Stress can occur as something positive and negative. The first option is responsible for saving lives, it often gives us motivation and stimulates us to act. However, it is worth knowing what bad consequences chronic stress has and what mental disorders it can cause.
The byproducts created by stress can have a calming effect. These products cause sedation or fatigue. When such hormonal byproducts are present in large amounts, which occurs, for example, as a result of chronic stress, there is a huge drop in energy or depression is induced. Low self-efficacy or the belief that you are unable to cope with stress can also lead to depressive states
Symptoms of depression may include sleep problems, fatigue, changes in appetite, feelings of worthlessness, self-hatred and guilt, inability to concentrate or make decisions, agitation, restlessness and irritability, withdrawal from typical pleasurable activities, feelings of hopelessness and helplessness. In addition, depression is associated with an increase in suicidal thoughts and such behaviors, and the sufferer is more likely to suffer from other mental disorders.
Severe, chronic stress can negatively affect people with bipolar affective disorder. It is also known as manic depression. It involves dramatic changes in mood, energy levels, and behavior from the peak of mania (one pole) to major depression (the opposite pole). Mania is characterized by a euphoric mood, hyperactivity, a positive expansive outlook on life, inflated self-esteem, and a sense that almost anything is possible. In a manic state, people with bipolar affective disorder tend to experience a decreased need for sleep, racing thoughts, rapid speech, and increased absentmindedness.
People with bipolar affective disorder switch between manic and depressive states over days, weeks, or months. This cyclical mood change disrupts daily functioning. Stress can trigger a depressive or manic state in people with a genetic susceptibility to bipolar affective disorder. It can also worsen a bipolar mood episode once it has begun by increasing its intensity or lengthening its duration.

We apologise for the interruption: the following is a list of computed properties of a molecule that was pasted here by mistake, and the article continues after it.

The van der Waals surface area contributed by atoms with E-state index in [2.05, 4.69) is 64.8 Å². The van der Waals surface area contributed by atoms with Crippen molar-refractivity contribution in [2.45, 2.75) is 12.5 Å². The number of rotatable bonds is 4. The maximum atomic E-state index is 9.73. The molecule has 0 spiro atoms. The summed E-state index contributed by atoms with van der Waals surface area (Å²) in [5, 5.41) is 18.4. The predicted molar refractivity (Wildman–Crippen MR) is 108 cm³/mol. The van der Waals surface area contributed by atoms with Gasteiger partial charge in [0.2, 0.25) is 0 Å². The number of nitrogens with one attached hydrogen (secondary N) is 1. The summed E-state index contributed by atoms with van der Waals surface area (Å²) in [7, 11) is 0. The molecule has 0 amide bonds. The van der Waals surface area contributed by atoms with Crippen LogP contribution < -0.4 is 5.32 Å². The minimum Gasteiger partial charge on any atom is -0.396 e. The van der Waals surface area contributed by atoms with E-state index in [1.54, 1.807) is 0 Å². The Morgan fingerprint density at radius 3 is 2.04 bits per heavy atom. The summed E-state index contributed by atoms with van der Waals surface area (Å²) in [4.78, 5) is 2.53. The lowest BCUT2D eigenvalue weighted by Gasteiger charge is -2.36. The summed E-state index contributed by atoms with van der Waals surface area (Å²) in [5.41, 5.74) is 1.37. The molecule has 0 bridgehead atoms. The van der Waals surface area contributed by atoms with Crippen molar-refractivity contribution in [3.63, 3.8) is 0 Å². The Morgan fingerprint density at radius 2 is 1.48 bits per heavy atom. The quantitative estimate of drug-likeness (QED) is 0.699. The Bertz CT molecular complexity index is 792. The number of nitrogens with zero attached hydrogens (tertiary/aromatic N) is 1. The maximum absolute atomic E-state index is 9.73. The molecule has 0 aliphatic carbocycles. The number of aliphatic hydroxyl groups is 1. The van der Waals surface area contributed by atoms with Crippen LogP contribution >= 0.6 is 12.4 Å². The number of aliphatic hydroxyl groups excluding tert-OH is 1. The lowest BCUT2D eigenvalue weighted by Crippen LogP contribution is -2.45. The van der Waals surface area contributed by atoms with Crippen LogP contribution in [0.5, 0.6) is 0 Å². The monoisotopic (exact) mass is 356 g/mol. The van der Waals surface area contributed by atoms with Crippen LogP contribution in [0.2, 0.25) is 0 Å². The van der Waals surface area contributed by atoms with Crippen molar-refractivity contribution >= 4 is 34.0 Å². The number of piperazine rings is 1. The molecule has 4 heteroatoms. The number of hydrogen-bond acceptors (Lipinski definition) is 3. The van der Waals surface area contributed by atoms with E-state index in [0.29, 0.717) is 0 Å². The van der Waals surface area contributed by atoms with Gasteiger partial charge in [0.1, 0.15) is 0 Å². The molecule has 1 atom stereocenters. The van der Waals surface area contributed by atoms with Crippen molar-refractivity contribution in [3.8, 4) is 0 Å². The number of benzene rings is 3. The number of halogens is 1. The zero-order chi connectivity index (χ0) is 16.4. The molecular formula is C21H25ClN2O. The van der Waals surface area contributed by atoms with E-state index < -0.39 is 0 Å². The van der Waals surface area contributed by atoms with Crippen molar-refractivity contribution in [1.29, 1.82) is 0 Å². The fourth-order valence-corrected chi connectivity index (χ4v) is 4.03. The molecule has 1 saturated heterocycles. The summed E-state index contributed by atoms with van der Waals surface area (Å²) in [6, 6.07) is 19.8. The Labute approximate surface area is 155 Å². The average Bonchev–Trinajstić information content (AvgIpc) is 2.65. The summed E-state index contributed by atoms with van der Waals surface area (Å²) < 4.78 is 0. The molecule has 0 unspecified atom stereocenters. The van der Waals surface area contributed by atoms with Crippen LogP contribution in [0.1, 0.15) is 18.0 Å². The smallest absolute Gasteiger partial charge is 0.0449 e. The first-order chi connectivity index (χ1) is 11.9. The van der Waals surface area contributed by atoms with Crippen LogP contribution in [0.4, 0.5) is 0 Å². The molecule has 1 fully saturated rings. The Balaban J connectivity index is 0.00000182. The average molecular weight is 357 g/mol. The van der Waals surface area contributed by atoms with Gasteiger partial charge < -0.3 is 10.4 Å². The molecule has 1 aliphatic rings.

This is an intense wave of fear that is characterized by a highly intense inability to act. The heart of the person experiencing the attack beats faster and he or she cannot breathe. In addition, it feels like he or she is breathing or going crazy. Panic attacks themselves occur unexpectedly, without any warning and without a clear trigger. They can occur even when you are relaxed or asleep
A panic attack can be a one-time occurrence, but most people experience recurring episodes, and these are most often triggered by a specific situation, such as crossing a bridge or giving a public speech, especially if the situation has already caused such an attack. Typically, a panic-inducing situation is one in which you feel threatened and unable to escape, triggering the body’s fight-or-flight response.
The exact causes of panic attacks are not completely known, and the tendency for them to occur runs in families. Severe stress such as the death of a loved one, divorce, or job loss can also trigger this condition.
Neurotic behavior occurs because you have a neurotic personality. People with neuroticism perceive everyday situations as much worse than they actually are, and then blame themselves for their extreme pessimism and negative attitude. Neuroticism is manifested by the following feelings: irritability, anger, sadness, guilt, hostility, and sensitivity. Neurotic personality may make you more susceptible to, among others: generalised anxiety syndrome, depression, obsessive-compulsive disorder, social phobia, post-traumatic stress disorder, paroxysmal anxiety, antisocial personality disorder.
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